The West Nile virus (WNV) is an arthropod- borne virus that has recently been reported in the Western Hemisphere.(Found in New york in an American Crow in 1999.) Birds are the natural hosts for this virus. WNV can be transmitted from birds to other birds and animals, including humans, through the bite of mosquitoes. American crows still appear to be the most susceptible species to this disease. The Centers for Disease Control (CDC) in Fort Collins, Co. have confirmed that 17 native bird species have tested virus positive for WNV; Connecticut has added a Cooper's Hawk as an 18th species.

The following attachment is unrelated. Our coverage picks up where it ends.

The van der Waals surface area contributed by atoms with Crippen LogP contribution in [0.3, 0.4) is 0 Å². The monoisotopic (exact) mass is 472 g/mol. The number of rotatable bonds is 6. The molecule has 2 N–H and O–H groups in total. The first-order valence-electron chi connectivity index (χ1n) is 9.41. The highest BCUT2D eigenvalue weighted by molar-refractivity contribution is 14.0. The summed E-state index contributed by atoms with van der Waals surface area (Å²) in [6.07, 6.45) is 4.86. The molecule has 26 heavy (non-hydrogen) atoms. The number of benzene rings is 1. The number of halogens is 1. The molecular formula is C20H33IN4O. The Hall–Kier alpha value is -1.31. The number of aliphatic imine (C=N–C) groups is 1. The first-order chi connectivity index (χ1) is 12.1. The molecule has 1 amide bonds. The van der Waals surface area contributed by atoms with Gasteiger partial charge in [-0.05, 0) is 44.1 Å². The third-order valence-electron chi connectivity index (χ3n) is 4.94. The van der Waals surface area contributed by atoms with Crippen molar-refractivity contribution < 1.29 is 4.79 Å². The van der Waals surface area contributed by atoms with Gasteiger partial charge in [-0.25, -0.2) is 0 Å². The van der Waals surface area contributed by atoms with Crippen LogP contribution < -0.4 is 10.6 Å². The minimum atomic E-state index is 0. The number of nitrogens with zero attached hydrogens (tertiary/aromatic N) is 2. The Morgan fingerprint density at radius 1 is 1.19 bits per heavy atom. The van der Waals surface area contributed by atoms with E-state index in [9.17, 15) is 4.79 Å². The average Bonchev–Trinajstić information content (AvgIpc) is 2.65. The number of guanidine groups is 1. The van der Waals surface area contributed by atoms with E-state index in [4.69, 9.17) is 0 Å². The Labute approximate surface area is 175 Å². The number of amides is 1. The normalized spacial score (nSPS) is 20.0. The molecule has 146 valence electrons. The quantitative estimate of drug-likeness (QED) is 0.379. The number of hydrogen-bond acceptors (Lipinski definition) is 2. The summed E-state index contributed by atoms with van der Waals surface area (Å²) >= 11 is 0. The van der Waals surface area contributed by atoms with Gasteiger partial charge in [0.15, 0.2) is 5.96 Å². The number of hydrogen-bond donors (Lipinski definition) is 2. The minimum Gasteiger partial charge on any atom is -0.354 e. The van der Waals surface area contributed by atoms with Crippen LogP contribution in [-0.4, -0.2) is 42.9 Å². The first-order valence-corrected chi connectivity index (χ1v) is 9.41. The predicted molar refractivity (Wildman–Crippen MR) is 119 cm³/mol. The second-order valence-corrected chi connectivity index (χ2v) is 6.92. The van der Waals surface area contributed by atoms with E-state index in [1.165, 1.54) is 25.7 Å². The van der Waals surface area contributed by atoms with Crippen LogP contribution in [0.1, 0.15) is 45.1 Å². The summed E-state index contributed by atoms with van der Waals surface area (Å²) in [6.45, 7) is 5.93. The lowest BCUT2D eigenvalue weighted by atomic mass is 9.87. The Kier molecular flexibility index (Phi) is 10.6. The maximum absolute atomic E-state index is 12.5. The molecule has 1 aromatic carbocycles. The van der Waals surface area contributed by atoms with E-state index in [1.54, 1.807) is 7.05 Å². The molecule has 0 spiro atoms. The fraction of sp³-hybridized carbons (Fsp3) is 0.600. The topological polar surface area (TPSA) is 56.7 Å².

The specific cause of mortality was not determined for all birds. Except for American crows, most species are represented by few specimens.

The species include: American crows, Fish crow, Ring-billed gull Yellow-billed cuckoo, Rock dove, Sandhill crane* Blue jay, Bald eagle* Laughing gull,* Black-crowned night-heron,* Mallard,* American robin, , Red-tailed hawk, Broad-winged hawk, Cooper's hawk, Belted kingfisher, American kestrel, Herring gull. * Captive bird WNV has been diagnosed in birds from New York, New Jersey and Connecticut. Information taken from USGS Wildlife Health Alert #99-02B.

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